The Ayatollahs’ War on Women
JNS.org – President Joe Biden and Secretary of State Antony Blinken are recalibrating, reassessing and reviewing military cooperation (including sale of arms) with pro-US Saudi Arabia and Egypt. The latter are lethally threatened by the anti-US Iranian ayatollahs and the pan-Islamic, transnational, anti-US Muslim Brotherhood, which is the largest Sunni terror organization in the world, operating from Indonesia through the Middle East, Europe and Africa to the American continent.
The United States is urging its two Arab allies to make “tangible and lasting improvements” on human rights, referring specifically to the manner in which they fight Muslim Brotherhood terrorists (Egypt) and the Iran-supported, rogue Houthis of Yemen (Saudi Arabia). In 2011, the United States opposed the way that Muammar Gaddafi fought Islamic terrorists in Libya and led a NATO military offensive against the Libyan despot, which toppled Gaddafi and transformed Libya into an uncontrollable country, a major platform of civil wars and global Islamic terrorism.
The change of US policy toward Riyadh and Cairo — as was the case in 2011 with regard to Libya — was triggered by the decision to put human rights, democracy and multilateralism (alignment with Europe and the United Nations) at the center of foreign and national security policy.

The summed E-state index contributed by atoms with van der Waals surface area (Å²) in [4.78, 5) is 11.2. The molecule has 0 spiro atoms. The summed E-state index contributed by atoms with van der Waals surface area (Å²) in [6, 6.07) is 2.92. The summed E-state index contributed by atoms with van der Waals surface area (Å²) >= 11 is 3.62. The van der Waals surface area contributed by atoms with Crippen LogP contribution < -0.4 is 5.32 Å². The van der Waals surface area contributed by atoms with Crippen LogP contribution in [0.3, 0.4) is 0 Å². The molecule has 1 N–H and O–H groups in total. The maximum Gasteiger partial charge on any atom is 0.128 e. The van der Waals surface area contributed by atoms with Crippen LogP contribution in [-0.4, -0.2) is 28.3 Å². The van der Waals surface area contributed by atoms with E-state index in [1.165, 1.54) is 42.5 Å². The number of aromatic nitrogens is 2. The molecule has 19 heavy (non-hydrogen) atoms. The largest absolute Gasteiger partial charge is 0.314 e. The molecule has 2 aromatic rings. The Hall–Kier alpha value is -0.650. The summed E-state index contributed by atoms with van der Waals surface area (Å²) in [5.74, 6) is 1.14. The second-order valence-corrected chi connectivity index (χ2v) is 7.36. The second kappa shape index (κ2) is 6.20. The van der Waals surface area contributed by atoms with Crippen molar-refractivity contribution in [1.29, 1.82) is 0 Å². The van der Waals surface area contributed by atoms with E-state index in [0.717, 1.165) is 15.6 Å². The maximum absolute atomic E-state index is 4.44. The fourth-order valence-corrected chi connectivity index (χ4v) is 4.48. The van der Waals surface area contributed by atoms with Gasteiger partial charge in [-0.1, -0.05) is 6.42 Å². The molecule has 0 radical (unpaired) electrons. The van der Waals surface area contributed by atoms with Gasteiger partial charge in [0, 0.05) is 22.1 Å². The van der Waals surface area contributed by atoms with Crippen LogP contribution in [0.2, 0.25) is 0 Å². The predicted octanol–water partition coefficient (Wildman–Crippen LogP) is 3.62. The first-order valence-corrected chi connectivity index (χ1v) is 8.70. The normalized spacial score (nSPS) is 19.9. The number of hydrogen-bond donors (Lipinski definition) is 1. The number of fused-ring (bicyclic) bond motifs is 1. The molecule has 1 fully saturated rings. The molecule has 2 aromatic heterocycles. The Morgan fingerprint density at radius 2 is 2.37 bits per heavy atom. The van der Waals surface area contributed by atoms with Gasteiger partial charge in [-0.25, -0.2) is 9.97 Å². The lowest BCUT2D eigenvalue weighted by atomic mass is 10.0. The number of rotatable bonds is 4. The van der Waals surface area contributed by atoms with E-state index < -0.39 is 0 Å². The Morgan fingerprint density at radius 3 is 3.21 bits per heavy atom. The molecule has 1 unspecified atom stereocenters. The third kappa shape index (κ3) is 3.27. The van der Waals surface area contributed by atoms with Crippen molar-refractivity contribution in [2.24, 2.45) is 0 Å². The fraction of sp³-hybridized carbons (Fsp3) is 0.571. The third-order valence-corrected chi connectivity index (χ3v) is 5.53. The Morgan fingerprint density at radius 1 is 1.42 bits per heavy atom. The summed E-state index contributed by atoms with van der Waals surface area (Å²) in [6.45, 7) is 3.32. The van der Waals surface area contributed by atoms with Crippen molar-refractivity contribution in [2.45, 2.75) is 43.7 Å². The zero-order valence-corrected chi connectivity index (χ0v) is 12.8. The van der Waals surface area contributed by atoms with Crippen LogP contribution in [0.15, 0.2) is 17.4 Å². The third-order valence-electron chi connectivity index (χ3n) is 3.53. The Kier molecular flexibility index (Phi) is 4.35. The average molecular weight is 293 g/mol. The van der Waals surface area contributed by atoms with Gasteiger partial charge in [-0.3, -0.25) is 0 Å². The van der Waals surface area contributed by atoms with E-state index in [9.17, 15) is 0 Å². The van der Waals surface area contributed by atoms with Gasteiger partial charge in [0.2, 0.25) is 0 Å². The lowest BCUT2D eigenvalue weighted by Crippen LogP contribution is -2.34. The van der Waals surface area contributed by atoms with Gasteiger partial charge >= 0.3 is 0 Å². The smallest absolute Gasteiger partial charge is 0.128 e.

At the same time, while pressure is exerted on Saudi Arabia and Egypt, the anti-US ayatollahs of Iran are offered a lavish diplomatic and economic bonanza in return for another nuclear accord. This generous US offer is extended irrespective of the ayatollahs’ systematic track record of anti-US subversion, terrorism, war-mongering, drug and human trafficking, and money laundering, in addition to their history of horrendous violations of human rights in general, and women’s rights in particular.
Iran’s track record on women’s/human rights
The Germany-based Green Political Foundation noted on March 16, 2021: “The 1985 compulsory hijab law states that all women in Iran, regardless of their religious beliefs, must dress in accordance with Islamic teachings. … Every year in Iran, thousands of women are prosecuted for having a ‘loose’ hijab. Teenagers have been arrested by ‘morality police’ at private, mixed-gender parties for failing to wear a hijab.
“The law is also used to prohibit young men from wearing shorts or brand-name shirts that sport a Western look. … The women who peacefully protested against mandatory veiling in 2017 and 2018 were charged with prostitution. … In 1936, Reza Shah issued and strictly enforced a decree banning all forms of hijab in a bid to Westernize the country. In 1979, in order to Islamize that same country, Ayatollah Khomeini announced that women should observe an Islamic dress code.”
The third quarter, 2020, issue of the Indonesia-based Jurnal Cita Hukum reported:
[In Iran], violence against women is a common phenomenon. … Many women have traditionally been subjected to violence. … The law does not criminalize it and has religious support to legitimize it. … Criminal regulations and laws exacerbate violence against women. … Iranian law emphasizes the power of men and the powerlessness of women. … Women are allowed to participate in some public areas, subject to the husband’s permission. … Serial killings of women [wives, daughters and sisters] by men, who believe that the women prostitute themselves. … Light [if any] punishment of such behaviors is a stimulus to increase violence in society and the family.
According to the 2019 State Department Iran Country Report on Human Rights Practices (issued before the current reassessment of US policy toward Iran, Saudi Arabia and Egypt):